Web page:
Spring 2010 CAP 4053 AI for Game Programming: Syllabus
MW 9:30AM - 10:45AM in COMM room 116
Instructor: Dr. Kenneth Stanley
EPlex Research Group: http://eplex.cs.ucf.edu
Office: Harris 332
Office Hours (starting 1/11/10): Mondays 11am-12pm and Tuesdays 3-4pm
TA: Derick Janssen
TA Office: HEC 308 "The Cave"
TA Office Hours: MW 1:30-2:30
Derick's email: email@example.com
Link to Homework Assignments and Lectures
Programming Game AI by Example by Mat Buckland, Wordware Publishing, Inc. (2004)
AI Techniques for Game Programming by Mat Buckland, Course Technology PTR (2002)
Software and Source CodeDemo code for Programming Game AI by Example is available at http://www.wordware.com/files/ai. The "Buckland" files contain the code.
Any version of NEAT can be used for the class homework assignmentsts. A number of versions are available here: http://www.cs.ucf.edu/~kstanley/#software
The latest clean version written by myself is rtNEAT, available here. A stripped down version of my non-real-time code is neatVS.zip, refitted for easy compiling by Jared Johnson..
OverviewThe video game industry is a major consumer of artificial intelligence (AI) technology. It is one of the few areas of computer science wherein regular consumers routinely interact with cutting edge techniques. Video game consumers are demanding AI innovation to make games more interesting and fun. The course introduces a broad range of AI techniques for games, contrasting recent cutting-edge approaches with more traditional ones. Both video games and turn-based games (i.e. board games) are covered from a variety of perspectives. Topics range from standard techniques such as scripting and path-finding to recent innovations like reinforcement learning and real-time neuroevolution. Industry needs and priorities are also addressed. The course focuses on practical application and hands-on experience, culminating in a final project. Thus, students will leave equipped to apply the latest approaches to real games.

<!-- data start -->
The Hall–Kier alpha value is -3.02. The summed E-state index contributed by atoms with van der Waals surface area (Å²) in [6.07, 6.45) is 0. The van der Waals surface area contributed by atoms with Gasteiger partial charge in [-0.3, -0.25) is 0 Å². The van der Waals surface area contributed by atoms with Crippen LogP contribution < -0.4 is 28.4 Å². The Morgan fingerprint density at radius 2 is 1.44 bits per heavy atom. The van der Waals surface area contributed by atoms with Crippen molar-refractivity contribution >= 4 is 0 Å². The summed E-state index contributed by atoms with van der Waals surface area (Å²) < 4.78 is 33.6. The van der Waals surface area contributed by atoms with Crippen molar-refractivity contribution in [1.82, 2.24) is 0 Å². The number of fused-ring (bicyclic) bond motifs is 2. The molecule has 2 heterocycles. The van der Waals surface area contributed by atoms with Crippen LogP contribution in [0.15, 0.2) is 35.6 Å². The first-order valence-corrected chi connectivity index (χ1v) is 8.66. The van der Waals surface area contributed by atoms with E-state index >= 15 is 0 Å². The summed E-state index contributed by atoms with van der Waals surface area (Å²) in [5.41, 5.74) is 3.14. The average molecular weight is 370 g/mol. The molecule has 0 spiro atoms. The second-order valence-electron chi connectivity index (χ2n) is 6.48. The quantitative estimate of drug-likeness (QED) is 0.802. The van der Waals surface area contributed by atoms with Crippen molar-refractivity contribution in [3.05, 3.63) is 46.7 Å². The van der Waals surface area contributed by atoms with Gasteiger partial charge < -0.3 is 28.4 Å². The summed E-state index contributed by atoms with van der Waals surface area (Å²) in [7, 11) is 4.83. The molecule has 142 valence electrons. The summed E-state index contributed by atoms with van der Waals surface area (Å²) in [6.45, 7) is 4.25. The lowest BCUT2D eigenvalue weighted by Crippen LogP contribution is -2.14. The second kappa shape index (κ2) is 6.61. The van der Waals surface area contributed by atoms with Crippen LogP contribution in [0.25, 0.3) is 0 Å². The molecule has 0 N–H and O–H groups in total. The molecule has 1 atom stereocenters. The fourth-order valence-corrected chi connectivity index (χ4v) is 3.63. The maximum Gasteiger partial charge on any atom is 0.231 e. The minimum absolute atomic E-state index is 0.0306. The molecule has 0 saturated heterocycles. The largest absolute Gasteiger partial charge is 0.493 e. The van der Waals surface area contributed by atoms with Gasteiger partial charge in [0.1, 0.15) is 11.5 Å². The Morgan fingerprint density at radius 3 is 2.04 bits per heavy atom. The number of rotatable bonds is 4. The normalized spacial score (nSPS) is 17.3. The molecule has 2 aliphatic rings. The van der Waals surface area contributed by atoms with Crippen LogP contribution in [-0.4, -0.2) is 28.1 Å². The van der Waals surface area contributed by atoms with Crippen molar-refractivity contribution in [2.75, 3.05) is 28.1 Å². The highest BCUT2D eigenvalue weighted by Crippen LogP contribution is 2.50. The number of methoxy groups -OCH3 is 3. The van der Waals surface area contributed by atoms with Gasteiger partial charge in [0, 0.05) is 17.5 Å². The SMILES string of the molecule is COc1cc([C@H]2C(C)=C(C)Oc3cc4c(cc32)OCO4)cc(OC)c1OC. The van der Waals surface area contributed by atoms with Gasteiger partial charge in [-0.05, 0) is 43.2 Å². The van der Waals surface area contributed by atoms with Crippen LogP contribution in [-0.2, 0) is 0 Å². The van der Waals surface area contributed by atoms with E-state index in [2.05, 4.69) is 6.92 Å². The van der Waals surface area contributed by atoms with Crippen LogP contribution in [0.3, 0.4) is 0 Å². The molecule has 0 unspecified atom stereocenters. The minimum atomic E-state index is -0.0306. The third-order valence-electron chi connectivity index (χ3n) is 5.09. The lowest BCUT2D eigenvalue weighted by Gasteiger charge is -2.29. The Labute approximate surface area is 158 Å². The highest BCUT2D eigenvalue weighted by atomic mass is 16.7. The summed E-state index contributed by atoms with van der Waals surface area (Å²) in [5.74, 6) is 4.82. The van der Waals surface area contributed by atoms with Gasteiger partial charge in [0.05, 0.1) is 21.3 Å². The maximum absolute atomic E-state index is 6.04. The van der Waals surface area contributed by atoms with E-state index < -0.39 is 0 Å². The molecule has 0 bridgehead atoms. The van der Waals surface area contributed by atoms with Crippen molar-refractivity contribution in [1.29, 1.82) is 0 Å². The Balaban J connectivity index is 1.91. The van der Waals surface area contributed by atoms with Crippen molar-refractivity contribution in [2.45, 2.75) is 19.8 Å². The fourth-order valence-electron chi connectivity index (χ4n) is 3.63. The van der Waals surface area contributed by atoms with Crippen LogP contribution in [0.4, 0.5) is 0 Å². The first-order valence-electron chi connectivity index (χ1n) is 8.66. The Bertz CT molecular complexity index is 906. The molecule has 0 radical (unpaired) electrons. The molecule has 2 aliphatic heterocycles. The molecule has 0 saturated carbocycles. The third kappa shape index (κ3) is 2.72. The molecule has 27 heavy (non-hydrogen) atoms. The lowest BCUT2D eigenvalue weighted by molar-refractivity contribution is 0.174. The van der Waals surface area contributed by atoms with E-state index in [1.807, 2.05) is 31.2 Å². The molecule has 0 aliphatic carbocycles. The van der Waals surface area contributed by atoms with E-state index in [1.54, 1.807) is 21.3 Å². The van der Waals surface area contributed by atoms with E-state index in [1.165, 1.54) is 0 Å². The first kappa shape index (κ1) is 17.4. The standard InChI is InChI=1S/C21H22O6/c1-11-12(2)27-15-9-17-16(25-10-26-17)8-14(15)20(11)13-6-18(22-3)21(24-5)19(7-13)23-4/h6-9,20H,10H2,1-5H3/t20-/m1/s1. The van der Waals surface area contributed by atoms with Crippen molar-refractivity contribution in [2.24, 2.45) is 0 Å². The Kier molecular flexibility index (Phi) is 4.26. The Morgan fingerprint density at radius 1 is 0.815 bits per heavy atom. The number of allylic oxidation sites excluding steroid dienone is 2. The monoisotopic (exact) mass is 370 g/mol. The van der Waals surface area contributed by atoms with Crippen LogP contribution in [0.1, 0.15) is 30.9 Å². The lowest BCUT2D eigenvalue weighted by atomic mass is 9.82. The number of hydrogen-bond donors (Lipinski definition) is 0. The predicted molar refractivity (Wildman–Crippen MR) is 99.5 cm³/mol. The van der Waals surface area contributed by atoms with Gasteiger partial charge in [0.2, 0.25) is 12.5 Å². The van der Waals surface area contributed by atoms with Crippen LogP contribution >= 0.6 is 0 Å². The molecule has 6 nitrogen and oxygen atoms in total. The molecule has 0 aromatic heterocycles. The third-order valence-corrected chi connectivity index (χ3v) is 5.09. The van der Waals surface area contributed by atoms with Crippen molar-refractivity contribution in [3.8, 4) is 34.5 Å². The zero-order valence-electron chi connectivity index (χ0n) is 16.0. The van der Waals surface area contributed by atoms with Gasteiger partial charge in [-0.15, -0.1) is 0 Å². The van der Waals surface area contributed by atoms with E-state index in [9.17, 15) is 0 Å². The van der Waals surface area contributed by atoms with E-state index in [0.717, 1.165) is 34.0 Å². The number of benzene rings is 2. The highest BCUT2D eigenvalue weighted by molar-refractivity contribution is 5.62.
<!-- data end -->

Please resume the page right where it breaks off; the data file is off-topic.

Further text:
Grading PolicyThree project-based homework assignments (60% of grade)
- Foundations: Create a simple experimental platform with agents and sensors (with partner)
- Algorithms: Implement pathfinding and evolution in platform (individual)
- Final Project: Convert it into a simple game (with partner from first assignment)
Two exams testing comprehensive knowledge (40% of grade)
- Midterm: Foundations and early algorithms
- Final: Comprehensive
Late assignments lose 10% the first day late, 40% the second, and are not accepted after that.
CheatingAll of the work that you turn in or present must be your own. Cheating, plagiarism, and any other form of academic dishonesty will be penalized. The minimum penalty for cheating will include:
- An automatic zero on the assignment -- this grade may not be dropped; and
- reduction of your final grade by one letter grade; and
- notification of the incident to the UCF Office of Student Conduct.
Plagiarism and paraphrasing are forms of cheating. Plagiarism is the presentation of others' ideas and writings as your own. Paraphrasing is taking someone else's sentence, changing a few words, and then presenting it as your own. Both are unacceptable in this class.
Important Students may not turn in code from either of Mat Buckland's book with the exception of Mat Buckland's NEAT, engine code (i.e. code not specifying AI algorithms), or otherwise specified by Dr. Stanley. Turning in book code will be penalized as plagiarism.
ScheduleJanuary 11 Class introduction, AI & the Video Game Industry
January 13 Game Engines for AI
January 18 No class: Martin Luther King Jr. Day
January 20 Mathematical Foundations
January 25 The Perception and Action Loop
January 27 Sensor Computations
February 1 Internal State, Finite State Machines, and Scripting
February 3 Pathfinding and Search
February 8 Advanced Pathfinding, Board Games and Game Tree Search
February 10 Neural Networks and Backpropagation
February 15 Evolutionary Computation
February 17 Evolutionary Computation 2
February 22 Neuroevolution
February 24 Midterm
March 1 NeuroEvolution of Augmenting Topologies (NEAT)
March 3 Real-time Neuroevolution and NeuroEvolving Robotic Operatives (NERO)
March 8 No class: Spring break
March 10 No class: Spring break
March 15 More NERO
March 17 Coevolution and multiagent learning
March 22 Project Discussion and Game Design Issues
March 24 Coordinate Systems, Perspectives, and Control; Mitigating Computational Complexity
March 29 Game proposals 1
March 31 Game proposals 2
April 5 Interactive Evolution and AI for Content Generation, AI in Multiplayer Games and Massive Multiplayer Online Worlds
April 7 Game Industry Perspectives
April 12 Galactic Arms Race : Online Multiplayer Automated Content Evolution from UCF
April 14 Artificial Life
April 19 Final Exam in Class
April 21 TBD
April 26 Presentations
Final: April 30th
7am-9:50am - Presentations Continue Complete Finals Schedule